Scottish actor James McAvoy opens up on why lobbying process put him off Oscars
McAvoy said that he saw first-hand what it took for Forest Whitaker to land his leading actor Oscar for his work on 'The Last King of Scotland', a film both actors starred in.
James McAvoy has opened up about his refusal to campaign to win an Oscar which led to him not scoring a nod for his work on 'Atonement' (2007), reports 'Deadline' quoting from an interview the actor gave to British 'GQ' magazine.
McAvoy said that he saw first-hand what it took for Forest Whitaker to land his leading actor Oscar for his work on 'The Last King of Scotland', a film both actors starred in. McAvoy was seemingly not overjoyed with the way actors have to cozy up to members of the Academy to get a nod or a vote to win, according to 'Deadline'.
"[With 'The Last King of Scotland' campaign], it was made clear to me that I was doing it for the benefit of other people. And I was totally down with that," McAvoy told 'GQ'. "But by the time 'Atonement' came along, I was 26 or 27, and I was just like, I can't do it, I'm not doing it, I don't wanna do it."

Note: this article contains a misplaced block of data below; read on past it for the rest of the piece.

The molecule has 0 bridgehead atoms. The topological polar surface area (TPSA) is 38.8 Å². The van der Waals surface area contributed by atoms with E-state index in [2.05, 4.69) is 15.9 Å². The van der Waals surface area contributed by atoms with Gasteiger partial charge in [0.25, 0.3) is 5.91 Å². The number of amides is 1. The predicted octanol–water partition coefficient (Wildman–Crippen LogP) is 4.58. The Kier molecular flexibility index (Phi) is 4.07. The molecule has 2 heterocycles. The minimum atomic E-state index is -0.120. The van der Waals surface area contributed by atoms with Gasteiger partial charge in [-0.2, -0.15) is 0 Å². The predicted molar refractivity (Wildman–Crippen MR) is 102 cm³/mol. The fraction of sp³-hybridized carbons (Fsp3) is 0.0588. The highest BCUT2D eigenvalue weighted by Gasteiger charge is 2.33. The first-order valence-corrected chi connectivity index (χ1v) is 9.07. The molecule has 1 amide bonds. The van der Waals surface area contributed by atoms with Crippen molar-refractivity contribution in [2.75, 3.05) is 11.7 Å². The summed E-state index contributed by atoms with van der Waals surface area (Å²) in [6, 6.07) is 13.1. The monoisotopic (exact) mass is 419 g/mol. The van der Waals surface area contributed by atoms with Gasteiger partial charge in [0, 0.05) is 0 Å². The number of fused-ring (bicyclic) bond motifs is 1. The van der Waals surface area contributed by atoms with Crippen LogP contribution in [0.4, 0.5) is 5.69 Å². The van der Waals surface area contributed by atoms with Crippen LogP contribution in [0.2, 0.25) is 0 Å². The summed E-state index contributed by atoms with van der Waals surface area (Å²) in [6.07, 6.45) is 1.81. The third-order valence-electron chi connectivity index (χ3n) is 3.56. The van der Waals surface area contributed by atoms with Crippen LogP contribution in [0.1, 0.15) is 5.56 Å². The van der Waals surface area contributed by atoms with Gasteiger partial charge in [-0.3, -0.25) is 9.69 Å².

'Atonement' went on to receive seven nominations at the Oscars, including Best Picture and Best Supporting Actress for Saoirse Ronan. The film directed by Joe Wright took a trophy for Best Original Score, which went to Dario Marianelli. "I didn't want to play that part. I'll push the film, I'll try and get bums on seats. But the campaign, I felt ... I felt cheap," he added.
McAvoy has a 27-year-long career and says that he now only looks for "interesting experiences."
"I love doing it, but I don't love the daily grind of the film and telly business," he explained, according to 'Deadline'. "Even if it's a good script, I certainly can't rationalize going to work at five or six in the morning and staying out till eight o'clock at night. If my character hasn't got an interesting part in telling that story it's quite soul destroying." IANS
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